"They are inundated" at the coroner's office, Cortez Masto, D-Nevada, said to CNN on Tuesday.
At least 58 people were killed and over 500 injured on Sunday, when Stephen Paddock, 64, fired repeatedly into a concert crowd from the 32nd floor of the Mandalay Bay Resort and Casino.
"It's a long, laborious process to identify the victims and reunite them with the family members," Clark County Sheriff Joseph Lombardo said Monday.
The Clark County coroner's office is getting an assist from cities that are no stranger to mass casualties: New York City and San Bernardino, California. A handful of experts from those places have joined county coroner John Fudenberg's team.
"They have experience, unfortunately, in this area," Fudenberg said of San Bernardino, where 14 people died in a shooting in December 2015.
As part of its operations, the coroner's office set up a 24-hour facility at the Las Vegas Convention Center to help families identify those who died, giving the team more space than is available at the their office, according to a statement
Monday by the county.
There, investigators conduct interviews with families and gather identifying evidence such as dental records, photos and DNA.
"We've met with multiple families," Fudenberg said at a news conference Monday evening. By that point, all confirmed fatalities had been recovered from the scene and transported to the coroner's office. "We're working very hard at making those identifications."
"There are still families there that have not found their loved ones, and not for lack of trying," Cortez Masto said Tuesday, adding that the coroner was working around the clock.
"We're about as equipped as anybody in the country," Fudenberg said.
He quickly added, "I don't know that anybody can be fully equipped to handle this."
Behind the scenes
Responding to a mass shooting as a coroner or medical examiner can be straightforward -- but it isn't easy, said Dr. Michael Graham
, chief medical examiner of St. Louis.
"Bodies are usually intact," Graham said, making them easier to identify than in a plane crash or bombing, but "moving and storage of the bodies can be an issue."
Medical examiners may identify the bodies in a number of ways: fingerprints, tattoos, clothing, DNA. In simpler cases, a person might be found with a driver's license. In others, people have been identified using implanted medical devices with unique serial numbers.
Some shootings, but not Las Vegas', might have a "closed roster," where investigators can match up names to bodies, said Kevin Lacy
, the sheriff's captain assigned to the San Bernardino Coroner Division. There, the victims were county employees at Inland Regional Center.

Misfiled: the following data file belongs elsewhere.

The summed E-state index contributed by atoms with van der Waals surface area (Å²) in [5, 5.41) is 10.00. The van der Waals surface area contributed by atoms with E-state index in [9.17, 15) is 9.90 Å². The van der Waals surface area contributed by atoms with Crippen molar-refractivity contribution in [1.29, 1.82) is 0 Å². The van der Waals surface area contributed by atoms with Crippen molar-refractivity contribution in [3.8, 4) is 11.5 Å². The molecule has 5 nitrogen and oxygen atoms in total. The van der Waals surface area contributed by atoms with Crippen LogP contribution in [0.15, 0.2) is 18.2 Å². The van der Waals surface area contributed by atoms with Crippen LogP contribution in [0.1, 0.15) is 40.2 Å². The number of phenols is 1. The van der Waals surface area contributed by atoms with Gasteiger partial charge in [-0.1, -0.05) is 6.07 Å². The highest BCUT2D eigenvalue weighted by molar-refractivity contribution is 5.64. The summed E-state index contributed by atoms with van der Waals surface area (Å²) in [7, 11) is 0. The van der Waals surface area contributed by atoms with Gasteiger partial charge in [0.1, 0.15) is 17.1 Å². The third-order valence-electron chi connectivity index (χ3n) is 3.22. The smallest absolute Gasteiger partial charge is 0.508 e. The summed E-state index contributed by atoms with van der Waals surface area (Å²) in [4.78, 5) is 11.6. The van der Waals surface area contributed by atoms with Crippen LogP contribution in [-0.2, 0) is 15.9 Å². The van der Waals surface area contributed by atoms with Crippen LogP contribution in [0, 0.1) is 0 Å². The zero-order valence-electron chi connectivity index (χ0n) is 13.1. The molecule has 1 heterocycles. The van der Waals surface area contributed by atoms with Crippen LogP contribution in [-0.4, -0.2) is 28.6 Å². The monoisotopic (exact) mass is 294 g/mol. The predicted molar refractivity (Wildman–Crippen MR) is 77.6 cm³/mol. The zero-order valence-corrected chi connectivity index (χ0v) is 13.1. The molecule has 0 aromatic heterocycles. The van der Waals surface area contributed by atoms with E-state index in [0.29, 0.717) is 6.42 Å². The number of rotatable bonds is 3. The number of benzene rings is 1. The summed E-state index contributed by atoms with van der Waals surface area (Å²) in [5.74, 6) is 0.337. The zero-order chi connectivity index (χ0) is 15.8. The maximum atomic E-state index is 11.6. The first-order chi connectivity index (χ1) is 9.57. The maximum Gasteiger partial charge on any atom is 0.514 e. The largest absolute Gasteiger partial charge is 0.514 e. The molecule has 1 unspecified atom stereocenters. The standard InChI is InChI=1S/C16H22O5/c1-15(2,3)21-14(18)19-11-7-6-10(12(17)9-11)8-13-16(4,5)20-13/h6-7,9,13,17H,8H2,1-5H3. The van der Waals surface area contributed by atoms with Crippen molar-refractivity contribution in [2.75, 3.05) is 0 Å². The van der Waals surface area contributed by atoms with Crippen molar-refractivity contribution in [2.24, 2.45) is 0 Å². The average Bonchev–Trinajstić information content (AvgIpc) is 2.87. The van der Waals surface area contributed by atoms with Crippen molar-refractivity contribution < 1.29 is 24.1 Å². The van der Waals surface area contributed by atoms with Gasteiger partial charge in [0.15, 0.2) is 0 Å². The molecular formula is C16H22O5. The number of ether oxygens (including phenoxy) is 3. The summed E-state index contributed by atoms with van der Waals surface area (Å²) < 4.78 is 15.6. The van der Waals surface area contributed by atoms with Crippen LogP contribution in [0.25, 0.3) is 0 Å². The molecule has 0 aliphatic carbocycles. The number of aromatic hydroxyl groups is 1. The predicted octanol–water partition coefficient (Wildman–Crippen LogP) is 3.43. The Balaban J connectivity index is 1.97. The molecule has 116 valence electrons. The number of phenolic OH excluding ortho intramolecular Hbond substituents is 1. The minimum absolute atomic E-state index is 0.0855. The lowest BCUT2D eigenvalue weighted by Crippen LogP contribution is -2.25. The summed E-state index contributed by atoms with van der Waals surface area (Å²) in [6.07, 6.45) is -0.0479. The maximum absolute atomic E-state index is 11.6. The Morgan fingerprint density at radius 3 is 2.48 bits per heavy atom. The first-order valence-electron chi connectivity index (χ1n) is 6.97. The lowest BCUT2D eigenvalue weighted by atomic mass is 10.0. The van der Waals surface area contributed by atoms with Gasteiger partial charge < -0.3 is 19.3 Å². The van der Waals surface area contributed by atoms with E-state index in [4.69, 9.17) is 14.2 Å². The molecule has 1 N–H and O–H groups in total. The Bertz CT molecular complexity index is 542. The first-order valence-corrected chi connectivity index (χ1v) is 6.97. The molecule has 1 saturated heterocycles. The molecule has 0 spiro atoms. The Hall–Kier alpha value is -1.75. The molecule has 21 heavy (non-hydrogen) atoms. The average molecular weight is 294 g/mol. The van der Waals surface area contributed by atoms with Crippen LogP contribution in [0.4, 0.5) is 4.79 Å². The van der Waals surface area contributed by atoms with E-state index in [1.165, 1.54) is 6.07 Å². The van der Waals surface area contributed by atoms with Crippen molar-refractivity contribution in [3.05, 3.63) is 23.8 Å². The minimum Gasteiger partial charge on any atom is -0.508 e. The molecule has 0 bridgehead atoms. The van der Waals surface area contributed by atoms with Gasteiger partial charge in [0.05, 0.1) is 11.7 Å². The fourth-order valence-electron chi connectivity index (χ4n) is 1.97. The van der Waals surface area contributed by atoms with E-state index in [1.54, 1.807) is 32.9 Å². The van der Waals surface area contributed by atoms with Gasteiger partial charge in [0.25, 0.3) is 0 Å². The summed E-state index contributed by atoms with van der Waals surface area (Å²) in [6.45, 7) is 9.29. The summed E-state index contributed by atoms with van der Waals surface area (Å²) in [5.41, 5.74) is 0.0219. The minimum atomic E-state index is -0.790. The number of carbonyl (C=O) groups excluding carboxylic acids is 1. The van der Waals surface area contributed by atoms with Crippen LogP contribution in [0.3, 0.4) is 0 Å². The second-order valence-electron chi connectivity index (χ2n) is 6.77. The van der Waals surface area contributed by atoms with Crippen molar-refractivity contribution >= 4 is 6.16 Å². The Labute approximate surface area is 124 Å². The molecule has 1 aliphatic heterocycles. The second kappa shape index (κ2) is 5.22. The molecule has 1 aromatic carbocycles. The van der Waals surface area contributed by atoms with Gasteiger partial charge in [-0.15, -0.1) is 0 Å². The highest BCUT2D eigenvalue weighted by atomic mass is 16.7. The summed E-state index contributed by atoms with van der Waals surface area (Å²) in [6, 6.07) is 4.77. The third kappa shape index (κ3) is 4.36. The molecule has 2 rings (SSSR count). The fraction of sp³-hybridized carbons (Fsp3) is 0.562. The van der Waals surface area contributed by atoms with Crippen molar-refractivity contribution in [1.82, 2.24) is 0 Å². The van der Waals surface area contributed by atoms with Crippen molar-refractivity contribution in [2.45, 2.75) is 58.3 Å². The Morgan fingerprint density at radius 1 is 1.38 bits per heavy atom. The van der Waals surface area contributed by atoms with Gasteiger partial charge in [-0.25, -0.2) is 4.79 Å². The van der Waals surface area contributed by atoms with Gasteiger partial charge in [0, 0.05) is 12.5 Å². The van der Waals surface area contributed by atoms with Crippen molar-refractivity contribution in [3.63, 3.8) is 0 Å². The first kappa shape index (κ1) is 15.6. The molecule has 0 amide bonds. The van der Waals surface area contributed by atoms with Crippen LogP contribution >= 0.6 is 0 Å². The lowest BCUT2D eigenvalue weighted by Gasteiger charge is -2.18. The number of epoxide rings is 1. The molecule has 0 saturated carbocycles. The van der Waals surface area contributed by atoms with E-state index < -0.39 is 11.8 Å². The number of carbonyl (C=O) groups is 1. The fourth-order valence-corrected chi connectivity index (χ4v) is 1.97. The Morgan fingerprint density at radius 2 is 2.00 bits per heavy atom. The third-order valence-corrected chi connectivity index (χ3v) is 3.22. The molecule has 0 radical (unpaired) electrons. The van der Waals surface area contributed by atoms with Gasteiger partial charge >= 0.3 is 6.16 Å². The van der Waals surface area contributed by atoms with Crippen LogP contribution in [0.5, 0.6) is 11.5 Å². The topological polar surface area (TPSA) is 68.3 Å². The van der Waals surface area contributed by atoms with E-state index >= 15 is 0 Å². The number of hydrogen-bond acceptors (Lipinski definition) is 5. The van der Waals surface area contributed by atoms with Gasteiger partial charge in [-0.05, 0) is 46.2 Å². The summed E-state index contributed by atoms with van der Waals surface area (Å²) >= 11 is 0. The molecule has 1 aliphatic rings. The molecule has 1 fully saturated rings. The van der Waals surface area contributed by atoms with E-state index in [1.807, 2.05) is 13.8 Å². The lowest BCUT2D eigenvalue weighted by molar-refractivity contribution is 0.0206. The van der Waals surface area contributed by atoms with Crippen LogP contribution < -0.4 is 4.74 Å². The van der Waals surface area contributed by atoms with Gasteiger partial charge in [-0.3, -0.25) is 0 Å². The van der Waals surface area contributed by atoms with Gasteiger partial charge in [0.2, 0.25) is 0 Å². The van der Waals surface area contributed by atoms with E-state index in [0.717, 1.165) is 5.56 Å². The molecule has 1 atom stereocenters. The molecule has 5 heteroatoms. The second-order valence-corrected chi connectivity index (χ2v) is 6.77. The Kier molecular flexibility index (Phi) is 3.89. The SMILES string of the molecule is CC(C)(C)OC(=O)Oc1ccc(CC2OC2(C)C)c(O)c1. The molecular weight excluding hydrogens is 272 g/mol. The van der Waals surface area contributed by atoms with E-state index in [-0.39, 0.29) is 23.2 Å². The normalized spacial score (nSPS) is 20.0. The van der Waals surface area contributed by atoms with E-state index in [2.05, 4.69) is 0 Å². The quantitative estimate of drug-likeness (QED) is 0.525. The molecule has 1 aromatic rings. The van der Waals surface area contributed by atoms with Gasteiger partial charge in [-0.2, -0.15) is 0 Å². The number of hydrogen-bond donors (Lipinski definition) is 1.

But in Las Vegas, gunfire rained down on a crowd that numbered in the tens of thousands. Many of them were from elsewhere.
"The task of matching up the names of the deceased ... was far easier" in San Bernardino, Lacy said. "I wouldn't compare them. I wouldn't say it's even close."
Among the victims, potential causes of death may also be wider than gunshot wounds.
"There's a wide range of injuries, from gunshots to shrapnel wounds to trample injuries to people jumping fences, trying to egress and getting hurt," Clark County Fire Chief Greg Castle said at a news conference Monday evening.
But medical examiners do more than just identify bodies and causes of death, said Graham, who is also the past president of the National Association of Medical Examiners.
They help law enforcement reconstruct what happened the night of the shooting.
For every victim, Graham's team will extensively document where the body is, what position it is in and even what path the bullets took.
In some cases, coroners will retrieve bullets for law enforcement so they can determine which gun was used. In other cases, bullets can break into fragments.
Authorities found 23 weapons in Paddock's Las Vegas hotel room, including a handgun and multiple rifles, some with scopes on them.
"There are all kinds of issues other than 'How did they die?' " Graham said.
Orlando's chief medical examiner, Dr. Joshua Stephany, woke Monday morning and heard the news about Las Vegas. His heart sank.
In June 2016, Stephany was at the scene of a mass shooting hours after a gunman killed 49 and injured more than 50 others at the Pulse nightclub in Orlando. Before this week, the massacre at the LGBT club was considered the deadliest mass shooting in modern American history.
"It only took a year and a half for that title to go to another incident, unfortunately," he said.
Stephany knows how painstaking it can be to work at a mass-casualty crime scene -- to identify bodies and transport them, to get endless calls from families looking for their sons and daughters, asking whether they suffered. Knowing this firsthand, he sent Fudenberg an email of support.
"He just joined a very exclusive club that no one wants to be a part of," Stephany said.
He knows the added difficulty that can come from working on mass shootings, beyond the heavy case load and tiered investigations. There's a psychological component, too.
With the Pulse shooting, which took place at a gay club, Stephany had to think of his staff members: Did any of them frequent the club? Did they know the victims? Did they have any personal ties to the bodies they were about to investigate?
"I had to worry about whether the personal connections were there," he said.
Although medical examiners might see grisly scenes all the time, it's the staggering number of victims and amount of violence that can take its toll on those who show up after a massacre has occurred, Graham said.
"There's no break," he said. "You have no emotional relief."
For that reason, Stephany has not followed the news from Las Vegas as closely as others. "It's a little too raw still," Stephany said.
This article has been updated to reflect a change in the victim death toll.